• Opening Narration: On the radio, each episode began with a short narration by a male narrator. He would introduce Miss Brooks as an English teacher at Madison High School. Often, he would go on to provide more information relevant to the current episode. This, in turn, would prompt a wry remark or two by Miss Brooks. Miss Brooks' narration led into the episode proper.
  • Operation Jealousy: Used by Connie a few times on Phillip Boynton, to varying effect, i.e. "Hello Mr. Chips". Proves highly potent in the movie, enough for Connie to finally get her man.
  • Opposing Sports Team: Madison High's rival Clay City High.
  • Overly Long Name: One episode featured an attempt by Mr. Conklin to borrow Mrs. Davis's house trailer from Miss Brooks. He wanted to go fishing on an isolated lake, deep in the wilderness. The name of the lake, and the title of the episode? "Oo Oo Me Me Tocoludi Gucci Moo Moo." It's the local Indians' word for "blue."
  • Parasol of Pain: In "Plaque for Mr. Conklin", Mrs. Davis belts Mr. Conklin with a mahogany handled umbrella. She thinks Mr. Conklin has amnesia. It Makes Sense in Context.
  • Parking Problems: While Miss Brooks has had trouble parking off and on through the series, "Trial by Jury" features a truly Epic Fail. She leaves her car parked on a hill, another driver bumps her car forward. The parking brake is released, and her car rushes downhill and crashes into a fruit stand. Miss Brooks returns just in time to get the blame.
  • Pay Phone: Play a key role in the plot in a couple episodes:
    • In "Key to the School", Mr. Conkin and Miss Brooks use the payphone at Marty's Malt Shop to call board superintendent Mr. Stone after everybody is locked out of Madison High.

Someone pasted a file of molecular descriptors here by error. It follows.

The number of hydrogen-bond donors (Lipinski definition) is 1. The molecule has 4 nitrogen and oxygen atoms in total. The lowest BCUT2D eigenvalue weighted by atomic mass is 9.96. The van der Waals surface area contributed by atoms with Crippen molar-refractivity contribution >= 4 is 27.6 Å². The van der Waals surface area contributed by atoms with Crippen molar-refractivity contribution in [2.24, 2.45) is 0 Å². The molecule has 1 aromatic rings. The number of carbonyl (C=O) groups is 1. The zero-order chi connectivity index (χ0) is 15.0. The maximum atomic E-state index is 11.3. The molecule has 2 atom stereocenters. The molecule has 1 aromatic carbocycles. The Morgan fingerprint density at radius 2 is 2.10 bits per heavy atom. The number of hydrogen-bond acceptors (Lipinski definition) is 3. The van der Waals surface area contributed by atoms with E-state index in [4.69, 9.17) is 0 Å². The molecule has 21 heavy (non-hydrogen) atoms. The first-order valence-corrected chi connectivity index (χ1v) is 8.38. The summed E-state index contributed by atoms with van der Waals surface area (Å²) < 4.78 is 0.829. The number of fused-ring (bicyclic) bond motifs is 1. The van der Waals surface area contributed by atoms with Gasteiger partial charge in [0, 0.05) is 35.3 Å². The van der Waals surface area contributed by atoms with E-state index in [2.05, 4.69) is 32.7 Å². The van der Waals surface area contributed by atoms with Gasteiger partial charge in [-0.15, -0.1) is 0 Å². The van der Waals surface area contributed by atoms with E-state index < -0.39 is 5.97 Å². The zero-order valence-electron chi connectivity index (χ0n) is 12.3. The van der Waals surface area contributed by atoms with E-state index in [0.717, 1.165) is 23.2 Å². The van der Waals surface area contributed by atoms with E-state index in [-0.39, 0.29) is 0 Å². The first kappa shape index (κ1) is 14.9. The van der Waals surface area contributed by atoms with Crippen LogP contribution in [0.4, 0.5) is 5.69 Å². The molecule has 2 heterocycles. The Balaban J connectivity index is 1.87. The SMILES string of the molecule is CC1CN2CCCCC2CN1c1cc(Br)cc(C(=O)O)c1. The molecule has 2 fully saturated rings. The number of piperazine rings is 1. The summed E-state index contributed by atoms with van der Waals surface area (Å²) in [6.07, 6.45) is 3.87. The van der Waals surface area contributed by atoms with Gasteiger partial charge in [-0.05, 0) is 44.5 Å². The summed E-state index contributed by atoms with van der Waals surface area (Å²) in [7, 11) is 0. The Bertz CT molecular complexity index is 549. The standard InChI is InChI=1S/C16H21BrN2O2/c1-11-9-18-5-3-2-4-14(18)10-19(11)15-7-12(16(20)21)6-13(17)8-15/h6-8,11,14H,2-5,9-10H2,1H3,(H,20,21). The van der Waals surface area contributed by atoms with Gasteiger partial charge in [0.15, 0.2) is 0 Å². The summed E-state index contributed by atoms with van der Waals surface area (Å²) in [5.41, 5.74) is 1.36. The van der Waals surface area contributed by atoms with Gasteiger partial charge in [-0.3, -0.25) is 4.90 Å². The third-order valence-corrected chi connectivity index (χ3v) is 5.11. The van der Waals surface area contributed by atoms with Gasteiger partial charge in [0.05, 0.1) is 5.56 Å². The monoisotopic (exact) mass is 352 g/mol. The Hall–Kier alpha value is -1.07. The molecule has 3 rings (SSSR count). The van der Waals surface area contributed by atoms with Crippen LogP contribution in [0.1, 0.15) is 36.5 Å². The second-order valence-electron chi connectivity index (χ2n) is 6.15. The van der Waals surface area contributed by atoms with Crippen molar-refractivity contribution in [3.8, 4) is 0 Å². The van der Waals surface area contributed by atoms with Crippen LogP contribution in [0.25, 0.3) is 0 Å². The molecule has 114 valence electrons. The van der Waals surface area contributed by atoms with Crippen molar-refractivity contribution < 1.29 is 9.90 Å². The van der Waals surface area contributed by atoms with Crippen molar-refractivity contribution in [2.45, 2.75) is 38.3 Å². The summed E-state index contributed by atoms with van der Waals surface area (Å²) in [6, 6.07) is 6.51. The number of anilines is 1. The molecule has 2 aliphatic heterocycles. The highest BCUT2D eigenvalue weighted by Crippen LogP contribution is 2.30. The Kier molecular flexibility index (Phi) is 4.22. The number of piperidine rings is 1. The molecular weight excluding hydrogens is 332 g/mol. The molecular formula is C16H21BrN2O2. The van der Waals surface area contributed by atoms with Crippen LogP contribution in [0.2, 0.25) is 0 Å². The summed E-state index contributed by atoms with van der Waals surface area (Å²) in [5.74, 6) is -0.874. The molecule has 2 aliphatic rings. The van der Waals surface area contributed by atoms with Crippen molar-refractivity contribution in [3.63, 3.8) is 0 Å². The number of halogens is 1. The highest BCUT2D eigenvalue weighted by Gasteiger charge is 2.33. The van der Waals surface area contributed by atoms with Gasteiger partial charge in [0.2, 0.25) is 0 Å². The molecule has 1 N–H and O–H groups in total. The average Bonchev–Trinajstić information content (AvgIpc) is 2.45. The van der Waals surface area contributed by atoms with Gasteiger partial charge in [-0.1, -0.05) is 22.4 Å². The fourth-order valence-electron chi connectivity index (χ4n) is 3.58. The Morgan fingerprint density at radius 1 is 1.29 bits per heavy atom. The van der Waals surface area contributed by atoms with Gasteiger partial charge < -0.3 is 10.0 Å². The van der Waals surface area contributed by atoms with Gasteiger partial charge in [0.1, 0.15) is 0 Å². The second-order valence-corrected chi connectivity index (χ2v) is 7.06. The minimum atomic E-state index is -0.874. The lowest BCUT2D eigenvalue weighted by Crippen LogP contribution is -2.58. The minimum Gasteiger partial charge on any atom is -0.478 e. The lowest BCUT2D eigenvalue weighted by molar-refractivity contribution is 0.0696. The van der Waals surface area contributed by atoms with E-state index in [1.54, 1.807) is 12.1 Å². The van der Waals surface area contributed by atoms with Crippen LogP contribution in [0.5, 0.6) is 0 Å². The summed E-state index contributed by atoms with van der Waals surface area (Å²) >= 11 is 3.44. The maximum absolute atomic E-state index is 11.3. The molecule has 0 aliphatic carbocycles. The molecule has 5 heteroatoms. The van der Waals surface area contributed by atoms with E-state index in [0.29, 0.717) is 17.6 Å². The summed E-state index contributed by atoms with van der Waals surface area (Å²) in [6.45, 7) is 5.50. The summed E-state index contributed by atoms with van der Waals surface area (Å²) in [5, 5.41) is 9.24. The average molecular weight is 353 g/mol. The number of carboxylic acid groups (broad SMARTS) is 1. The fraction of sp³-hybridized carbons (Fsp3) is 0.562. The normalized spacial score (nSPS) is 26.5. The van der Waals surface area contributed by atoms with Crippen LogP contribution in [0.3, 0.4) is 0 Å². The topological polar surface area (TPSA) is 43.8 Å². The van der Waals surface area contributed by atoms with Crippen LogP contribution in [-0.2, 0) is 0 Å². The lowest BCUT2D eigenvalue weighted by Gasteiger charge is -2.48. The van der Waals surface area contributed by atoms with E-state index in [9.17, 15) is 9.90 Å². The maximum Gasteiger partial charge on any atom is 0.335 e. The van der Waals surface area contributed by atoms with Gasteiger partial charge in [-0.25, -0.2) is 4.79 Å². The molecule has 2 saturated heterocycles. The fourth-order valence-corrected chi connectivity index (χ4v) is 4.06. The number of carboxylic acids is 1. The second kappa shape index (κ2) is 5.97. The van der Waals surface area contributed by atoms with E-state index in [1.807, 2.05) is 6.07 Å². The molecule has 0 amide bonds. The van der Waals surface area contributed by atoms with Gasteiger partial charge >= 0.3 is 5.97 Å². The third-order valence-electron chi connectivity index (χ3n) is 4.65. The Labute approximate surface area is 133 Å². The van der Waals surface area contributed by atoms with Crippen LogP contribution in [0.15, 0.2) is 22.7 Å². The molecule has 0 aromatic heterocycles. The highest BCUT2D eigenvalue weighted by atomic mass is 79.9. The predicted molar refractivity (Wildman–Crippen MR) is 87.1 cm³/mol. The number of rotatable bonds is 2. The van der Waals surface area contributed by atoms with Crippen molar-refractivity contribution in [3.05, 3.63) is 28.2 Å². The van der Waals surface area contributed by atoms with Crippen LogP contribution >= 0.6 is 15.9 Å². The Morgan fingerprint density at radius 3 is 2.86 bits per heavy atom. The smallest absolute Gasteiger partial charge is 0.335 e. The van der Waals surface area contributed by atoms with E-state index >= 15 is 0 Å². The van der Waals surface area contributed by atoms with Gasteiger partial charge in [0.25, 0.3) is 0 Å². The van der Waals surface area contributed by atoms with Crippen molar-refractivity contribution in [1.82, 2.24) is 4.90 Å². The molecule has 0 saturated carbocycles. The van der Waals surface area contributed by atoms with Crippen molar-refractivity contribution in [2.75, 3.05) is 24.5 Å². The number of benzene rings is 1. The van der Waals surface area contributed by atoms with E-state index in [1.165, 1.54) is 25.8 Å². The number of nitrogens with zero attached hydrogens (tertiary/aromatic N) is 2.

• In "Monsieur Leblanc", Walter Denton calls Mrs. Davis' house from a payphone pretending to be a Spaniard interested in purchasing Mr. Conklin's car.
  • Peace Pipe: In the episode "Bartering with Chief Thundercloud", Mr. Boynton and Mr. Conklin smoke a peace pipe with the eponymous chief.
  • Performance Anxiety: "Public Speaker's Nightmare".
  • Perplexing Plurals: How do you refer to two men with the same surname? In "Mr. Boynton's Parents", nervousness sees Miss Brooks momentarily confused as to the correct manner in referencing Mr. Boynton and his father:
    Miss Brooks: Where's Mr. Boynton? Or should I say where are Mr. Boyntons . . . or Misters Boynton . . . where's everybody?
  • Phone Booth: Phonebooths plays a key role in a couple episodes:
    • In "Key to the School", Mr. Conkin and Miss Brooks use the phone booth at Marty's Malt Shop to place a call to board superintendent Mr. Stone, after everybody is locked out of Madison High.
    • In "Monsieur Leblanc", Walter Denton calls Mrs. Davis' house from a phone booth pretending to be a Spaniard interested in purchasing Mr. Conklin's car.
  • Picture Day: In the episode "Friday the 13th", a tasteless prank by Walter Denton, and dumb jock Stretch Snodgrass's bungling, result in yearbook proofs being printed with Miss Brooks' head atop Mr. Conklin's body.
  • Pink Elephants: Referenced in "Cure That Habit", when Mr. Stone wrongly suspects Mr. Conklin of being drunk and having hallucinations.
  • Plot Coupon: In the episode "Phonebook Follies", Miss Brooks must find Mrs. Davis' copy of last year's phonebook. Miss Brooks and Mrs. Davis are ineligible to receive a new phonebook otherwise.
  • Plot Immunity: Plot immunity guarantees Miss Brooks' position at Madison High School. Almost subverted in the cinematic series finale, where Miss Brooks resolves to leave in a moment of despair. Fortunately, With This Ring intervenes and Miss Brooks gets her Happily Ever After.
  • The Precious, Precious Car: Mr. Conklin is very protective of his vehicle in "Brooks' New Car" and "Taking the Rap for Mr. Boynton".